On February 11, 2003, NASA published the First-year's worth of WMAP data. The latest calculated age and composition of the early universe were presented. In addition, an image of the early universe, that "contains such stunning detail, that it may be one of the most important scientific results of recent years" was presented. The newly released data surpass previous CMB measurements.[6]

Based upon the Lambda-CDM model, the WMAP team produced cosmological parameters from the WMAP's first-year results. Three sets are given below; the first and second sets are WMAP data; the difference is the addition of spectral indices, predictions of some inflationary models. The third data set combines the WMAP constraints with those from other CMB experiments (ACBAR and CBI), and constraints from the 2dF Galaxy Redshift Survey and Lyman alpha forest measurements. Note that there are degenerations among the parameters, the most significant is between n_s and \tau; the errors given are at 68% confidence.[19]

Best-fit cosmological parameters from WMAP one-year results[19]
Parameter Symbol Best fit (WMAP only) Best fit (WMAP, extra parameter) Best fit (all data)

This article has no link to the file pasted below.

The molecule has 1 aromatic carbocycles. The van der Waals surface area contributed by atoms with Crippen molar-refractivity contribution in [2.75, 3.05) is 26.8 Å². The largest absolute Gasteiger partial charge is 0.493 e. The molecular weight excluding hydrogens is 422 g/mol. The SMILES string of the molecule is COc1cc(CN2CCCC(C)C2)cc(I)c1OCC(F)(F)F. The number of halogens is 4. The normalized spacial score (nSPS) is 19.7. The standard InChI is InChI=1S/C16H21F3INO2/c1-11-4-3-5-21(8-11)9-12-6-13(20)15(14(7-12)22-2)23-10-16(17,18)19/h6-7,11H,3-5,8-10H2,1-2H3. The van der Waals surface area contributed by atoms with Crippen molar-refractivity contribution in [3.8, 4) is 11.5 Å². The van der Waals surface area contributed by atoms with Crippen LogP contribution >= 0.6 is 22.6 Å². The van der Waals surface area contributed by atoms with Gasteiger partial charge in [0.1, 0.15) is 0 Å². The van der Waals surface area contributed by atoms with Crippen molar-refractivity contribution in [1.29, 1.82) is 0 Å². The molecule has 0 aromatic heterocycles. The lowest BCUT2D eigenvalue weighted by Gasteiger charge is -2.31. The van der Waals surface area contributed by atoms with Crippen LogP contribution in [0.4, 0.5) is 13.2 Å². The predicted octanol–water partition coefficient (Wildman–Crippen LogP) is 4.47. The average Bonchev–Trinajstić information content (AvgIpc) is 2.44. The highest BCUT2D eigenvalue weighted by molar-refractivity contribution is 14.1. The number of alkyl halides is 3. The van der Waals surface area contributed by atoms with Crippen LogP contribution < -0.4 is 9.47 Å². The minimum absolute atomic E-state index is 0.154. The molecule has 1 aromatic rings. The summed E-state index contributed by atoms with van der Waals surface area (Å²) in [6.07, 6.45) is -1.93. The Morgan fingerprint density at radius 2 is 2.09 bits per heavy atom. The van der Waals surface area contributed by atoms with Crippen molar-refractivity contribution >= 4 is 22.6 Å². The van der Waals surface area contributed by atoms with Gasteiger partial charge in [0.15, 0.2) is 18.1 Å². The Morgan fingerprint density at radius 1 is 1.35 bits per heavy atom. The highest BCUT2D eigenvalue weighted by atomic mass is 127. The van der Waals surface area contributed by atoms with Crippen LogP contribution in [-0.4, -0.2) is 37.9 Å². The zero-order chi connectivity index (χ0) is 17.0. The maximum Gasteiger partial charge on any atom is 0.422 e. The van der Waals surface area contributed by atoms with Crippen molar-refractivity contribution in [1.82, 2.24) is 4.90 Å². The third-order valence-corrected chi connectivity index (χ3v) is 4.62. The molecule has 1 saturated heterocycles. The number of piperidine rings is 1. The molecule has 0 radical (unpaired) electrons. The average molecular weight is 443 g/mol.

Age of the universe (Ga) t_0 13.4±0.3 13.7±0.2
Hubble's constant ( kmMpc·s ) H_0 72±5 70±5 71+4
−3
Baryonic content \Omega_b h^2 0.024±0.001 0.023±0.002 0.0224±0.0009
Matter content \Omega_m h^2 0.14±0.02 0.14±0.02 0.135+0.008
−0.009
Optical depth to reionization \tau 0.166+0.076
−0.071
0.20±0.07 0.17±0.06
Amplitude A 0.9±0.1 0.92±0.12 0.83+0.09
−0.08
Scalar spectral index n_s 0.99±0.04 0.93±0.07 0.93±0.03
Running of spectral index dn_s / dk −0.047±0.04 −0.031+0.016
−0.017
Fluctuation amplitude at 8h−1 Mpc \sigma_8 0.9±0.1 0.84±0.04
Total density of the universe \Omega_{tot} 1.02±0.02

Using the best-fit data and theoretical models, the WMAP team determined the times of important universal events, including the redshift of reionization, 17±4; the redshift of decoupling, 1089±1 (and the universe's age at decoupling, 379+8
−7
 kyr
); and the redshift of matter/radiation equality, 3233+194
−210
. They determined the thickness of the surface of last scattering to be 195±2 in redshift, or 118+3
−2
 kyr
. They determined the current density of baryons, (2.5±0.1)×10−7 cm−1, and the ratio of baryons to photons, 6.1+0.3
−0.2
×10−10
. The WMAP's detection of an early reionization excluded warm dark matter.[19]

The team also examined Milky Way emissions at the WMAP frequencies, producing a 208-point source catalogue. Also, they observed the Sunyaev-Zel'dovich effect at 2.5 σ the strongest source is the Coma cluster.[17]

Three-year data release[edit]

3-year WMAP image of background cosmic radiation (2006).

The Three-year WMAP data were released on March 17, 2006. The data included temperature and polarization measurements of the CMB, which provided further confirmation of the standard flat Lambda-CDM model and new evidence in support of inflation.